Today, Orange County commissioners are slated to decide whether tens of millions of dollars in tax money can continue to be spent in secret.
We're talking about the Orlando/Orange County Convention and Visitors Bureau, the not-for-profit agency that is slated to receive nearly $50 million in hotel taxes this year alone.
For years, this private agency has eagerly lapped up public money -- while shunning public scrutiny. The bureau, for instance, refused to say how much tax money has been spent on everything from executives' salaries and expense reports to dinners and travel.
But now, infused with more cash than ever, thanks to a recent hike in the resort tax -- and with financial scandals at visitors bureaus in other parts of the country making headlines -- county officials are finally talking about toughening up their contract with the CVB.
The vote on the new contract is scheduled for today. And some of the new provisions show promise. But it's far from perfect.
What to like
The bureau itself has agreed to divulge the salaries of a few more of its top executives. And the agency has toned down what was once an intense lobbying campaign to keep information from you.
The county has beefed up accountability and auditing requirements, asking the agency for more detailed accounting of its spending and an audit committee.
The county has included specific language that bans tax money from being spent on adult entertainment and gambling. One would like to think this was already common sense. But tell that to residents in Palm Beach and Fresno, Calif., where their CVB officials were caught doing everything from stealing money to spending it at Victoria's Secret.
What not to like
The CVB still wants to keep most of its salaries secret. No public agency works like that. And considering that the CVB has been known to provide its CEO with a compensation package in excess of $300,000 -- and who-knows-what for its eight vice presidents -- that's a lot of unknown money.
While the county has asked the CVB to beef up its audits and internal checks, there's no guarantee that specific and line-item details will ever be available for public inspection. Instead, county officials would have to ask for much of the information before you can see it.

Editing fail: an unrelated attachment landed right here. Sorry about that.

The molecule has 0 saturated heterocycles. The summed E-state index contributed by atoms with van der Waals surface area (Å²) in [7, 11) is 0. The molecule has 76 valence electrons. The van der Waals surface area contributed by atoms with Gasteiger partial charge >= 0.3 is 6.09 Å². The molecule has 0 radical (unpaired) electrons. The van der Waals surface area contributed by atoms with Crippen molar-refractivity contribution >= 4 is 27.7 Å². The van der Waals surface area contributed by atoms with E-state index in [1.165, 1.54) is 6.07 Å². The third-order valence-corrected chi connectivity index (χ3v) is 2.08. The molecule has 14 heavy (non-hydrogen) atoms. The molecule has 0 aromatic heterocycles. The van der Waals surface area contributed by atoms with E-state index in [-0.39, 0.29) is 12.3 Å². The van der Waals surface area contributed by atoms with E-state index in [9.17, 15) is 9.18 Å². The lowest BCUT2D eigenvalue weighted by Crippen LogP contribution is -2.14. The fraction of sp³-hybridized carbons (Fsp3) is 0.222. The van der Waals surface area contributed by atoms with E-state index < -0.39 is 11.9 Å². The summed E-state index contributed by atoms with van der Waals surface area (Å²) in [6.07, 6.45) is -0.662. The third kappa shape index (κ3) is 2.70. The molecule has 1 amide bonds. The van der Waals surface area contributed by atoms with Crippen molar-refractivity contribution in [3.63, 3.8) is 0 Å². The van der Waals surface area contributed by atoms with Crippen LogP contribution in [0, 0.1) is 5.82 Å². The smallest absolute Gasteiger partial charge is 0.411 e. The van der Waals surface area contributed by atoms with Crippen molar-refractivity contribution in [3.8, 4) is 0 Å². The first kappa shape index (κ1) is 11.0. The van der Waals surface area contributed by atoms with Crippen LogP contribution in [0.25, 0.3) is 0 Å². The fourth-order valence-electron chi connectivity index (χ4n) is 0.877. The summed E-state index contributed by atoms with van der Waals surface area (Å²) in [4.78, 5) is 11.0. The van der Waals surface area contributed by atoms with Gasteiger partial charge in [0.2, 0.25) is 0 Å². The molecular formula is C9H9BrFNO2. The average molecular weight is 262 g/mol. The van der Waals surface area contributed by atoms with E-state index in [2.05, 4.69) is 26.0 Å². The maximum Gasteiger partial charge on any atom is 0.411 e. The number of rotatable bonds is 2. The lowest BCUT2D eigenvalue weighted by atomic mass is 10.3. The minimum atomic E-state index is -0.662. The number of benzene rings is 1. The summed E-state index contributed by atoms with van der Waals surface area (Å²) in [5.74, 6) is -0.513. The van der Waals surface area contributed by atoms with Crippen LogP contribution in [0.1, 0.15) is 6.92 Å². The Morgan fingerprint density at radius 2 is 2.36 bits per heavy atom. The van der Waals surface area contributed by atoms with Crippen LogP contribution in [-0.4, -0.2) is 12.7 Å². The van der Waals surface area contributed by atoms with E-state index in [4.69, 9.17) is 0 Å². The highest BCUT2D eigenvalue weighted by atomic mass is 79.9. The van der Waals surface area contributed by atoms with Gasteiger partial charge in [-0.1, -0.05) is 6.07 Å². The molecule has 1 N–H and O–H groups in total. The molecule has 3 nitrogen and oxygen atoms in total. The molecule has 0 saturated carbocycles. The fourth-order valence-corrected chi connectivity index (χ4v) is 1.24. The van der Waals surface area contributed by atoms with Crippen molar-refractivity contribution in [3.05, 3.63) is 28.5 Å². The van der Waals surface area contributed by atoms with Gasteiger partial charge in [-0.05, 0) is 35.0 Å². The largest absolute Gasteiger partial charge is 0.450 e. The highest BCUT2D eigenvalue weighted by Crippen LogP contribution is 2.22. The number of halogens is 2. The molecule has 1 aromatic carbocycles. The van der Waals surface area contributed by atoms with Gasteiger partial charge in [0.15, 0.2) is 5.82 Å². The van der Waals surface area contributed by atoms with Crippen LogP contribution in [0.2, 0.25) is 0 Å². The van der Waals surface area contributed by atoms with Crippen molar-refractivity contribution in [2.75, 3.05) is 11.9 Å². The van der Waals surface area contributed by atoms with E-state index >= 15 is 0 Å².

Current plans do not call for turning the agency into a public one that would be subject to the state's public-records law. They should -- just like leaders did with the visitors bureau in Orlando's chief rival, Las Vegas.
Hopefully, Mayor Rich Crotty and county commissioners will ask a few more tough questions this morning before approving the contract.
Commissioner Linda Stewart plans to. She has long approached this matter the way most of you would -- trying to comprehend any legitimate reasons not to let the public see how its money is spent. Not surprisingly, she hasn't come up with many.
Stewart said Monday that she still hopes to push for more disclosure about salaries, contracts and spending in general -- with the information placed online for residents to see.
It's hard to think of why any of Stewart's peers would oppose her efforts. Would any of them really want to be remembered as the politician who voted to keep secrets about how tax money is spent?
Sure, the CVB has understandable concerns about not wanting to give competing markets sneak peeks on its marketing plans. So public-record exemptions can be allowed.
But it's hard to see how divulging things like salaries, contracts with consultants and expense reports would somehow put Orlando at a disadvantage for luring visitors.
New CVB chief Gary Sain said last week that he has tried to be responsive to concerns. And he's taken some steps in that direction.
But if the county isn't going to take the agency public and let the full "Sunshine" laws in, it should at least make sure that the public has enough light to see what's really going on.
What Would Walt Do?
Disney may need to take a timeout. The theme park recently raised parking rates to $11 a car on the heels of raising single-day ticket prices to $71 for adults and $60 for children ages 3 to 9. You're now talking more than $270 for a family of four to spend a single day at a park. And yet now comes word that the park may be experimenting with a system that would allow the customers who stay at the resort's most-expensive hotels to get through the ride lines faster than others. Yes, we now have the possibility of blatant classism . . . in Fantasyland. You know, ol' Walt himself once said: "You reach a point where you don't work for money." It's hard to imagine, though, that the average American working stiff will ever reach that point -- not if he has any hope of taking his family to one of Walt's parks, anyway.
Hey, politics is entertainment
In the past few days, Florida's political pages have started looking more like Daily Variety. We have Republican Gov. Charlie Crist traveling to Sundance to meet with Robert Redford about the environment; South Florida Republican U.S. Rep. Connie Mack announcing his engagement to Sonny Bono's widow, fellow GOP Rep. Mary; and Law & Order actor Fred Thompson announcing the Florida swing of his campaign for the GOP presidential nomination. No wonder complaints about "Hollywood liberals" have died down.
Scott Maxwell, who thinks it would take a slick politician to keep a straight face while arguing to keep information about public money away from the public, can be reached at 407-420-6141 or firstname.lastname@example.org.